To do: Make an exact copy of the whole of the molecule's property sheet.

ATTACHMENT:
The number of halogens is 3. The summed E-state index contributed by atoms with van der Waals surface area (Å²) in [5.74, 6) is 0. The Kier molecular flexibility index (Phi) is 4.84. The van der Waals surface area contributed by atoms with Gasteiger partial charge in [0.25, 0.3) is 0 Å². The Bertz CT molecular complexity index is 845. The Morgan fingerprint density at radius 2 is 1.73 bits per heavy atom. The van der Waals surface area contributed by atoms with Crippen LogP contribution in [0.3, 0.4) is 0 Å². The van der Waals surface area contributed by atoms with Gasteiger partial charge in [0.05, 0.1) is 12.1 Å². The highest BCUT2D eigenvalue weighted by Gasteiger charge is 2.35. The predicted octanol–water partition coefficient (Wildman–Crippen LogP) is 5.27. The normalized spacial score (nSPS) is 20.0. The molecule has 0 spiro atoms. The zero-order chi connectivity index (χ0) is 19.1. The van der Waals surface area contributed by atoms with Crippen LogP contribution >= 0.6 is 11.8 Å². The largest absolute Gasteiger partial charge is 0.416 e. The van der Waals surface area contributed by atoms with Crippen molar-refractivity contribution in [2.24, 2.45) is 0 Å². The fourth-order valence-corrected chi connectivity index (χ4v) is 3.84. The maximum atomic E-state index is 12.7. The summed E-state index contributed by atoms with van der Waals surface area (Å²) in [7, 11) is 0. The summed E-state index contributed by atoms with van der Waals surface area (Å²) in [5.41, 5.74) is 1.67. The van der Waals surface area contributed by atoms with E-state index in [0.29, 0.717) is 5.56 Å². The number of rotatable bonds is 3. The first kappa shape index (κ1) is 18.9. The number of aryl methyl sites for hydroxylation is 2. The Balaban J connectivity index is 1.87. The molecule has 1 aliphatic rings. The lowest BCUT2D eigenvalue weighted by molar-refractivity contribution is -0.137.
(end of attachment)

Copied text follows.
The number of halogens is 3. The summed E-state index contributed by atoms with van der Waals surface area (Å²) in [5.74, 6) is 0. The Kier molecular flexibility index (Phi) is 4.84. The van der Waals surface area contributed by atoms with Gasteiger partial charge in [0.25, 0.3) is 0 Å². The Bertz CT molecular complexity index is 845. The Morgan fingerprint density at radius 2 is 1.73 bits per heavy atom. The van der Waals surface area contributed by atoms with Crippen LogP contribution in [0.3, 0.4) is 0 Å². The van der Waals surface area contributed by atoms with Gasteiger partial charge in [0.05, 0.1) is 12.1 Å². The highest BCUT2D eigenvalue weighted by Gasteiger charge is 2.35. The predicted octanol–water partition coefficient (Wildman–Crippen LogP) is 5.27. The normalized spacial score (nSPS) is 20.0. The molecule has 0 spiro atoms. The zero-order chi connectivity index (χ0) is 19.1. The van der Waals surface area contributed by atoms with Crippen LogP contribution >= 0.6 is 11.8 Å². The largest absolute Gasteiger partial charge is 0.416 e. The van der Waals surface area contributed by atoms with Crippen molar-refractivity contribution in [2.24, 2.45) is 0 Å². The fourth-order valence-corrected chi connectivity index (χ4v) is 3.84. The maximum atomic E-state index is 12.7. The summed E-state index contributed by atoms with van der Waals surface area (Å²) in [7, 11) is 0. The summed E-state index contributed by atoms with van der Waals surface area (Å²) in [5.41, 5.74) is 1.67. The van der Waals surface area contributed by atoms with E-state index in [0.29, 0.717) is 5.56 Å². The number of rotatable bonds is 3. The first kappa shape index (κ1) is 18.9. The number of aryl methyl sites for hydroxylation is 2. The Balaban J connectivity index is 1.87. The molecule has 1 aliphatic rings. The lowest BCUT2D eigenvalue weighted by molar-refractivity contribution is -0.137.